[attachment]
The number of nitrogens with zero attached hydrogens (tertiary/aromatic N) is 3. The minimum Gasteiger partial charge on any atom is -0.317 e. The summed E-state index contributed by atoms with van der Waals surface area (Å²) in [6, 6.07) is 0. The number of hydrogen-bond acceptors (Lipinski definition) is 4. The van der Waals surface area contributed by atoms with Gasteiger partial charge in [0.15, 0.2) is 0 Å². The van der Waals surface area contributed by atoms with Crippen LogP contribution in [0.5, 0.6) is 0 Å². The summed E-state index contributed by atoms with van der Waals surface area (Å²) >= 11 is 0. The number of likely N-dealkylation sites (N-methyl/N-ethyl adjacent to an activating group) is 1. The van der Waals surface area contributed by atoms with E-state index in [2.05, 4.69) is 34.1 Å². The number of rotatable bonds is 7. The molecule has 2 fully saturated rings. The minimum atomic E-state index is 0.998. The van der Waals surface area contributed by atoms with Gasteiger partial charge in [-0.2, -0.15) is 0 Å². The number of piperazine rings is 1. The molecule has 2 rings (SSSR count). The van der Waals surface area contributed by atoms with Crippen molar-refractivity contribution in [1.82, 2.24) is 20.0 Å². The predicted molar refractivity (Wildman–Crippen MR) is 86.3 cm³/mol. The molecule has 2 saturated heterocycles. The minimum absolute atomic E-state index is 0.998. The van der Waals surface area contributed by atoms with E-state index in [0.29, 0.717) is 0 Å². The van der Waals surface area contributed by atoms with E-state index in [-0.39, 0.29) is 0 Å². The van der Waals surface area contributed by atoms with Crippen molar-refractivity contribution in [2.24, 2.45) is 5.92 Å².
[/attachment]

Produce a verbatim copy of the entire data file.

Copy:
The number of nitrogens with zero attached hydrogens (tertiary/aromatic N) is 3. The minimum Gasteiger partial charge on any atom is -0.317 e. The summed E-state index contributed by atoms with van der Waals surface area (Å²) in [6, 6.07) is 0. The number of hydrogen-bond acceptors (Lipinski definition) is 4. The van der Waals surface area contributed by atoms with Gasteiger partial charge in [0.15, 0.2) is 0 Å². The van der Waals surface area contributed by atoms with Crippen LogP contribution in [0.5, 0.6) is 0 Å². The summed E-state index contributed by atoms with van der Waals surface area (Å²) >= 11 is 0. The number of likely N-dealkylation sites (N-methyl/N-ethyl adjacent to an activating group) is 1. The van der Waals surface area contributed by atoms with E-state index in [2.05, 4.69) is 34.1 Å². The number of rotatable bonds is 7. The molecule has 2 fully saturated rings. The minimum atomic E-state index is 0.998. The van der Waals surface area contributed by atoms with Gasteiger partial charge in [-0.2, -0.15) is 0 Å². The number of piperazine rings is 1. The molecule has 2 rings (SSSR count). The van der Waals surface area contributed by atoms with Crippen molar-refractivity contribution in [1.82, 2.24) is 20.0 Å². The predicted molar refractivity (Wildman–Crippen MR) is 86.3 cm³/mol. The molecule has 2 saturated heterocycles. The minimum absolute atomic E-state index is 0.998. The van der Waals surface area contributed by atoms with E-state index in [0.29, 0.717) is 0 Å². The van der Waals surface area contributed by atoms with E-state index in [-0.39, 0.29) is 0 Å². The van der Waals surface area contributed by atoms with Crippen molar-refractivity contribution in [2.24, 2.45) is 5.92 Å².